Without a Summer: Mr. O’Brien
- Glamour in Glass Teasers in Pictorial Form
- Glamour in Glass: Lady Hertford’s claret velvet dress
- Glamour in Glass: The Carlton House Red Room
- Glamour in Glass: The Prince Regent
- Shades of Milk and Honey: Miss Dunkirk’s ballgown
- Glamour in Glass: Sir Lumley St. George Skeffington
- Glamour in Glass: The Blue Room
- Glamour in Glass: Mr. Vincent
- Glamour in Glass: Jane’s travelling dress
- Glamour in Glass: Travel by Dilligence
- Glamour in Glass: Mme Meynard’s Pomona Dress
- Glamour in Glass: The Battersea Bridge
- Glamour in Glass: Vincent’s writing desk
- Glamour in Glass: The town of Binché
- Glamour in Glass: Jane’s high-collared walking dress
- Glamour in Glass: Jane’s primrose dress
- Glamour in Glass: curling hair
- Glamour in Glass: The Gilles parade
- Without a Summer: Schomberg House
- Without a Summer: Whist
- Without a Summer: Melody’s celestial blue day dress
- Without a Summer: The music
- Without a Summer: Crossing Sweepers
- Without a Summer: Jane’s work dress
- Without a Summer: Mr. O’Brien
There are several new characters in Without a Summer. This is one of my favorites of them, Mr. O’Brien.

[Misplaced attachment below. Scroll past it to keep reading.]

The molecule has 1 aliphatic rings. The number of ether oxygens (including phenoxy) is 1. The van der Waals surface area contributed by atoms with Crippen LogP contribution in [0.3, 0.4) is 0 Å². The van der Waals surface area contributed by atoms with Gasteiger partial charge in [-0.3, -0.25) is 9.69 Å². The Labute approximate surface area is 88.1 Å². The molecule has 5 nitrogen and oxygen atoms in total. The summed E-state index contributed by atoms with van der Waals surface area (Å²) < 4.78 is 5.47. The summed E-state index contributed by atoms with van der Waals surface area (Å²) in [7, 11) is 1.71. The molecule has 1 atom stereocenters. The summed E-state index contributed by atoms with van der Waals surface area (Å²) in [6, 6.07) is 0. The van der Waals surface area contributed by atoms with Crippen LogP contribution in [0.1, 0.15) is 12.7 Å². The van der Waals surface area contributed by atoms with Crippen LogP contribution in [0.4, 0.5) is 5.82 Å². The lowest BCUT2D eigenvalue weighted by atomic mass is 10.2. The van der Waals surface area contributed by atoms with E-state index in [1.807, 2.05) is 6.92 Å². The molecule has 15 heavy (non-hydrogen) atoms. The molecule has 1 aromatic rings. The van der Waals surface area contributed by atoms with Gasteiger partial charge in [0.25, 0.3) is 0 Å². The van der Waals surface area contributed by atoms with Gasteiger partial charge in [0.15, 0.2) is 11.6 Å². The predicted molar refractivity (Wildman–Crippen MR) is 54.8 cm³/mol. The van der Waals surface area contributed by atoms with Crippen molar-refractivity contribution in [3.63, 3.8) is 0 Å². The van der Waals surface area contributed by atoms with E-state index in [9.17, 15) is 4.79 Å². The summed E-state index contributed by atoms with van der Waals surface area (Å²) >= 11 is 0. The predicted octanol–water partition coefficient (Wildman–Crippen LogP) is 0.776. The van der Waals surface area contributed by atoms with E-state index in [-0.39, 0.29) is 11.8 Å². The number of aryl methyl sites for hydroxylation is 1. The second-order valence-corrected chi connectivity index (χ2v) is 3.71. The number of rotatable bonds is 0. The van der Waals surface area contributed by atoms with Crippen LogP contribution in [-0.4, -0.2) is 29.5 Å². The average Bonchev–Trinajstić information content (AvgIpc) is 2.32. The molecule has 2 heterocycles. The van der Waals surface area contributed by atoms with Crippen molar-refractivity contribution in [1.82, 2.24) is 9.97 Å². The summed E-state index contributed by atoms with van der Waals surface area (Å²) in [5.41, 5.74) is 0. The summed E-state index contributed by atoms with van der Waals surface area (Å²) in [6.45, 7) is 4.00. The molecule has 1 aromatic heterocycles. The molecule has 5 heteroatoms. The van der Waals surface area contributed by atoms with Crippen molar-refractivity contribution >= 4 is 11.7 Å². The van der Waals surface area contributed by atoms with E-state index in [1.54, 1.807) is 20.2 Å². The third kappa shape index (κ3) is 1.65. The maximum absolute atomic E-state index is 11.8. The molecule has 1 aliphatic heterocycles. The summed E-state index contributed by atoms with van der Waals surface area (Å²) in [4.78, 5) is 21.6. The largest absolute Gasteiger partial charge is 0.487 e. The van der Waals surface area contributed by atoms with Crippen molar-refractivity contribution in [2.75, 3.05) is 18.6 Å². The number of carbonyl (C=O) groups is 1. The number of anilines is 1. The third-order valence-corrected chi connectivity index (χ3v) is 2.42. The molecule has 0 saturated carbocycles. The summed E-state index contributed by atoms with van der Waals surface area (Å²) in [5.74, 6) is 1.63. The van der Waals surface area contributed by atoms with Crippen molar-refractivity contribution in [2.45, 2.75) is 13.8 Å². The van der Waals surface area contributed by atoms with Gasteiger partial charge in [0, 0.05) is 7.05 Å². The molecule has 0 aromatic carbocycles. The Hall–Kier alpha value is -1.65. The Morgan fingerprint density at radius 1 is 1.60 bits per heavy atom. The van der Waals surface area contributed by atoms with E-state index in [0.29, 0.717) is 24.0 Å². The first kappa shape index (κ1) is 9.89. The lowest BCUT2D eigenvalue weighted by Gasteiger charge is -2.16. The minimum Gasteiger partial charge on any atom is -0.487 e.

Now the image itself is a composite of a couple of different paintings from the period, the base of which is Portrait of an Artist, by Michel Martin Drolling.
Having grown up wearing glasses, I loved the idea of giving them to a dashing young man and making him no less dashing for that. The common meme that glasses means bookish and meek, or nerdily intelligent, has always bothered me.
So Mr. O’Brien wears glasses and… well. Watch him flirt.
A young gentleman leaned against the pianoforte, resting his elbows upon the cloth thrown over it. He was a tall, slender man, with a riot of red hair, which sparkled in the sunlight like ruby to Melody’s gold. His blue eyes were a match for Lady Stratton’s, though a pair of wire- rimmed spectacles framed them. His clothes, which showed all the signs of an excellent tailor, were splashed with mud. There could be little doubt that this was Alastar O’Brien, eldest son of Lord Stratton.
As the Vincents entered, he straightened, the casual nature of his posture altering to something more formal, but none the less attractive for that. “Good afternoon?”
Vincent offered him a short bow and made the appropriate introductions. Jane could never get used to being introduced as Lady Vincent, but she smiled and curtsied. “I see you have already met my sister.”
“I was drawn to the music. It was quite improper, but when one hears a muse, one must follow.” He was quite the gallant.
Looking up through her eyelashes becomingly, Melody said, “I should say that the one who inspires the music is the muse, rather than the one who merely plays it.”
“It depends, I suppose, on where one finds inspiration,” Mr. O’Brien said.
“I have often felt the same way, sir.” Vincent suppressed a smile and almost winked at Jane.